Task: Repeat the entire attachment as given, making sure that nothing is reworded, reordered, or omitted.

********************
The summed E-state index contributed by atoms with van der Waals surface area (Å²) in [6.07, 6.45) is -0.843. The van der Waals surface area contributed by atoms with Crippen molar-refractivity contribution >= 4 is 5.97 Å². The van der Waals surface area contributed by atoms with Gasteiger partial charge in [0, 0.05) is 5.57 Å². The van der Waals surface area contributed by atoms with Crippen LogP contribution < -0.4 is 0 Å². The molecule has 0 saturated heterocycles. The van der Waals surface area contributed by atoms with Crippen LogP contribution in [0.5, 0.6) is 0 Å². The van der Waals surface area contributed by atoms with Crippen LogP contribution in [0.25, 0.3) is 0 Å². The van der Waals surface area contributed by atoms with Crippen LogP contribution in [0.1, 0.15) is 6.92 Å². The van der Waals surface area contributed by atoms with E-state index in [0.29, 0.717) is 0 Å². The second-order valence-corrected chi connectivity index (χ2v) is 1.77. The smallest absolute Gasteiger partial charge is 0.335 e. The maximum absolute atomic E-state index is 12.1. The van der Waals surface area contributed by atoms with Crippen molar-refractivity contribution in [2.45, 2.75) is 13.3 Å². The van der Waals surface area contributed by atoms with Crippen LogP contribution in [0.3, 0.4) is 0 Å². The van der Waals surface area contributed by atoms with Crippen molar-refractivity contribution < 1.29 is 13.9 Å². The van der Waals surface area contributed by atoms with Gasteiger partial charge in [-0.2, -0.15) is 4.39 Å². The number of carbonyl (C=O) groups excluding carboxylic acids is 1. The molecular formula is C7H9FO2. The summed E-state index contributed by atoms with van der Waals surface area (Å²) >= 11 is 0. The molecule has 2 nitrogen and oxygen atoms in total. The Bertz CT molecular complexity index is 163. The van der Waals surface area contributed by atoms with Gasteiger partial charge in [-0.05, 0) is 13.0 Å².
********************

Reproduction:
The summed E-state index contributed by atoms with van der Waals surface area (Å²) in [6.07, 6.45) is -0.843. The van der Waals surface area contributed by atoms with Crippen molar-refractivity contribution >= 4 is 5.97 Å². The van der Waals surface area contributed by atoms with Gasteiger partial charge in [0, 0.05) is 5.57 Å². The van der Waals surface area contributed by atoms with Crippen LogP contribution < -0.4 is 0 Å². The molecule has 0 saturated heterocycles. The van der Waals surface area contributed by atoms with Crippen LogP contribution in [0.5, 0.6) is 0 Å². The van der Waals surface area contributed by atoms with Crippen LogP contribution in [0.25, 0.3) is 0 Å². The van der Waals surface area contributed by atoms with Crippen LogP contribution in [0.1, 0.15) is 6.92 Å². The van der Waals surface area contributed by atoms with E-state index in [0.29, 0.717) is 0 Å². The second-order valence-corrected chi connectivity index (χ2v) is 1.77. The smallest absolute Gasteiger partial charge is 0.335 e. The maximum absolute atomic E-state index is 12.1. The van der Waals surface area contributed by atoms with Crippen molar-refractivity contribution in [2.45, 2.75) is 13.3 Å². The van der Waals surface area contributed by atoms with Crippen LogP contribution in [0.3, 0.4) is 0 Å². The van der Waals surface area contributed by atoms with Crippen molar-refractivity contribution < 1.29 is 13.9 Å². The van der Waals surface area contributed by atoms with Gasteiger partial charge in [-0.2, -0.15) is 4.39 Å². The number of carbonyl (C=O) groups excluding carboxylic acids is 1. The molecular formula is C7H9FO2. The summed E-state index contributed by atoms with van der Waals surface area (Å²) >= 11 is 0. The molecule has 2 nitrogen and oxygen atoms in total. The Bertz CT molecular complexity index is 163. The van der Waals surface area contributed by atoms with Gasteiger partial charge in [-0.05, 0) is 13.0 Å².